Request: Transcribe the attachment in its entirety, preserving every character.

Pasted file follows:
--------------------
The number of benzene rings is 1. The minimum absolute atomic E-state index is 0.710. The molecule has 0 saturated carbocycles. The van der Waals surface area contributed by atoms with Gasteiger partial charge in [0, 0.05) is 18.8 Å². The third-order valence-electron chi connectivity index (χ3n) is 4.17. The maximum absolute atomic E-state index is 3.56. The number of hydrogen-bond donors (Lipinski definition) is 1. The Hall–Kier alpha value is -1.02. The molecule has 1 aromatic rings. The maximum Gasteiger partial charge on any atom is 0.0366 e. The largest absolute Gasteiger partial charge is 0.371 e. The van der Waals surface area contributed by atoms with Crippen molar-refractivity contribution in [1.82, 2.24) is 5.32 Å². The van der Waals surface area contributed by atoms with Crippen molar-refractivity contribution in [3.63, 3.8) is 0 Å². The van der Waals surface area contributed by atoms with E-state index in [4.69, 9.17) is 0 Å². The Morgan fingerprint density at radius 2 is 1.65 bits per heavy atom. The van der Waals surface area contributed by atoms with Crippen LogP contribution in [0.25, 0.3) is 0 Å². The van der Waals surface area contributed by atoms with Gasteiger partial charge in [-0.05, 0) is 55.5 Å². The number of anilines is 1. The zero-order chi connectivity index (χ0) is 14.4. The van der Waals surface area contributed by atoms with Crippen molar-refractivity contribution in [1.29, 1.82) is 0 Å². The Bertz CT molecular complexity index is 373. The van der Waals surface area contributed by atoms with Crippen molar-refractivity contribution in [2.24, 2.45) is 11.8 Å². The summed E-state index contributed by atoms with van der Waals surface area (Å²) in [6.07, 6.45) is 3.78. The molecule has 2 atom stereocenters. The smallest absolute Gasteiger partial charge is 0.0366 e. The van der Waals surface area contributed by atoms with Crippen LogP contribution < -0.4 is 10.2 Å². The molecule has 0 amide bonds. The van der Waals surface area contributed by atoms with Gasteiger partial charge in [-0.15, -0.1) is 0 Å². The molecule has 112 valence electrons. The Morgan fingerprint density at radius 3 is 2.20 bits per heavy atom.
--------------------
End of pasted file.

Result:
The number of benzene rings is 1. The minimum absolute atomic E-state index is 0.710. The molecule has 0 saturated carbocycles. The van der Waals surface area contributed by atoms with Gasteiger partial charge in [0, 0.05) is 18.8 Å². The third-order valence-electron chi connectivity index (χ3n) is 4.17. The maximum absolute atomic E-state index is 3.56. The number of hydrogen-bond donors (Lipinski definition) is 1. The Hall–Kier alpha value is -1.02. The molecule has 1 aromatic rings. The maximum Gasteiger partial charge on any atom is 0.0366 e. The largest absolute Gasteiger partial charge is 0.371 e. The van der Waals surface area contributed by atoms with Crippen molar-refractivity contribution in [1.82, 2.24) is 5.32 Å². The van der Waals surface area contributed by atoms with Crippen molar-refractivity contribution in [3.63, 3.8) is 0 Å². The van der Waals surface area contributed by atoms with E-state index in [4.69, 9.17) is 0 Å². The Morgan fingerprint density at radius 2 is 1.65 bits per heavy atom. The van der Waals surface area contributed by atoms with Crippen LogP contribution in [0.25, 0.3) is 0 Å². The van der Waals surface area contributed by atoms with Gasteiger partial charge in [-0.05, 0) is 55.5 Å². The number of anilines is 1. The zero-order chi connectivity index (χ0) is 14.4. The van der Waals surface area contributed by atoms with Crippen molar-refractivity contribution in [1.29, 1.82) is 0 Å². The Bertz CT molecular complexity index is 373. The van der Waals surface area contributed by atoms with Crippen molar-refractivity contribution in [2.24, 2.45) is 11.8 Å². The summed E-state index contributed by atoms with van der Waals surface area (Å²) in [6.07, 6.45) is 3.78. The molecule has 2 atom stereocenters. The smallest absolute Gasteiger partial charge is 0.0366 e. The van der Waals surface area contributed by atoms with Crippen LogP contribution < -0.4 is 10.2 Å². The molecule has 0 amide bonds. The van der Waals surface area contributed by atoms with Gasteiger partial charge in [-0.15, -0.1) is 0 Å². The molecule has 112 valence electrons. The Morgan fingerprint density at radius 3 is 2.20 bits per heavy atom.